It is a complex technology, needing fundamental understanding of microbiology, engineering, mineralogy, hydrometallurgy etc. and it has a relatively low number of global researchers compared with flotation for instance. The Namibia conference was attended by around 50 delegates, and this year we have over 70 delegates from 20 countries attending from the comfort of their own home or office, and it is the 2nd highest attendance in the series.

Processes based on biohydrometallurgy have the potential to enhance the degree of extraction from the overall resource and this has led to the development of commercial tank and heap bioleaching processes to recover base metals, particularly copper, and biooxidation to enable subsequent recovery of gold and PGMs.  Some say that biotechnology can deliver environmental benefits over competing extraction approaches, but Prof Barrie Johnson questioned in his keynote lecture this morning whether such 'green' claims stand up to close scrutiny.

Currently, the recognition of the relevance of biohydrometallurgy in a broader context is growing. With the increasing emphasis on the need to develop a circular economy, biotechnology has the potential to expand the range of technologies needed to process secondary resources, such as old tailings deposits and municipal waste, and to help in the recycling of metals from waste electrical and electronic equipment,

New challenges for biohydrometallurgists include accounting for unintentional bioleaching reactions on the disposal of waste rock and tailings and the need for the long term prevention of such reactions to enable appropriate handling of waste rock and restoration and rehabilitation of prior mine sites with associated protection of water resources.  

All these aspects of biomining will be discussed over the next few days, culminating in a final day panel discussion asking what is the future of biomining.

Jon Wills opens the conference from Falmouth

MEI’s Jon Wills opened the conference this morning, welcoming all our delegates, after which Prof Barrie Johnson delivered his keynote “How green was my biomining?”; a personal critique of the limitations and untapped potential of applying bioprocessing techniques for metal extraction and recovery”.

Barrie, a Professor at Bangor and Coventry Universities, UK, also has honorary chairs at the University of Exeter and Central South University, China, and has vast experience in biohydrometallurgy. His presentation gave a critical overview of the environmental impact of biotechnologies in mineral processing and metal recovery, identifying areas where existing approaches have (and do not have) significant green credentials, and also highlighted where new developments, currently at the laboratory or pilot-scale stage of development, could have major environmental impact in future years.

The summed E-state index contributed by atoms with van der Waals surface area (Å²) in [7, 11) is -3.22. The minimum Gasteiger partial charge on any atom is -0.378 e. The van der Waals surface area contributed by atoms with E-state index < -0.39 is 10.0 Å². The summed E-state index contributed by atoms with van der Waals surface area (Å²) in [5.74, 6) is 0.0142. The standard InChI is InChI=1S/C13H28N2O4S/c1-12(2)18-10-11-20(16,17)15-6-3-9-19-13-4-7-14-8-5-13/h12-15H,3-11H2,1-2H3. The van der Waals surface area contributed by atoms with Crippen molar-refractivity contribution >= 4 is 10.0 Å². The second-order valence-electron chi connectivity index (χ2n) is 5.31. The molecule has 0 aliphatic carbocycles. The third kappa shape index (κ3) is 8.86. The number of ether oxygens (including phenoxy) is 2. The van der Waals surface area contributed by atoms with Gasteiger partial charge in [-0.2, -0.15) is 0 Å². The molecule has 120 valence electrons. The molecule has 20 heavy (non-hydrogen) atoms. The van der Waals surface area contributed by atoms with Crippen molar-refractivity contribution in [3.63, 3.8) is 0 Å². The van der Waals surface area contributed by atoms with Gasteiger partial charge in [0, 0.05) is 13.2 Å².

Cambridge 2015: Barrie Johnson with Anita Parbhakar-Fox,
a keynote lecturer at Sustainable Minerals ’21 in two weeks time 

The keynote was followed by a very full day of 13 presentations on the bioleaching of ores and concentrates.  The abstracts are available on the conference website, and all the presentations, and associated discussions, are available on demand until the end of the year, so registration is still open.

#Biomining21

Thursday, 3 June 2021

Biomining '21 is only 4 days away

A reminder to all of you who have an interest in the mining industry's use of biotechnology that Biomining '21, MEI's 10th International biomining conference, and the first to be completely online, begins on Monday.

Full details can be found on the posting of 3rd May, and registration details are on the conference website.

Sit back in the comfort of your own homes and offices next week, for 4 days of international presentations and a panel discussion on the future of biomining.

#Biomining21

Tuesday, 1 June 2021

May update: Coronavirus; developments in Cornwall

There is not a lot to report from May. It was a dismal month, cold, wet and windy and only now has the summer arrived, with a huge influx of visitors, unable to fly to foreign destinations due to border restrictions.

A quiet Falmouth in mid-May, a glimpse of sun providing a brief respite from the grey skies
Late May: the tourists arrive, some not briefed on the fact that
the sea goes in and out twice a day
Falmouth's Gylly beach 2 days ago

Early in the month Coronavirus restrictions were eased a little, with groups of 6 allowed indoors to visit restaurants, and groups of up to 30 allowed to meet outside. Our first Cornish Mining Sundowner was held on the beach in Falmouth last week, with slightly more congregating than the law allowed (MEI Blog 28 May)!

Although at first it looked as though we were finally winning the battle against the pandemic, a worrying variant from India appeared during the month, and this might scupper later easing plans.

There was quite a bit of interesting mining news during the month, reported on the Sundowner posting, but for those who might be interested in developments in Cornwall, there is a very good video on all the activities down here, highlighting the enormous potential of the county.

This video is a background briefing for journalists attending the G7 summit in Carbis Bay next week. Cornwall was chosen for the summit as it is playing a leading role in the quest for a green economy, with its deposits of lithium, tin and other metals essential in feeding the demand for renewables and electric vehicles, and its almost unlimited source of geothermal energy stored deep below the granite batholith which lies below the whole area.

Falmouth will host the international media for the G7 next week, so is likely to be heaving. Carbis Bay, the G7 venue, is just 24 miles away, and huge security restrictions will pervade the whole area. May has been a fairly dreary month, but there should be much to report next month!

@barrywills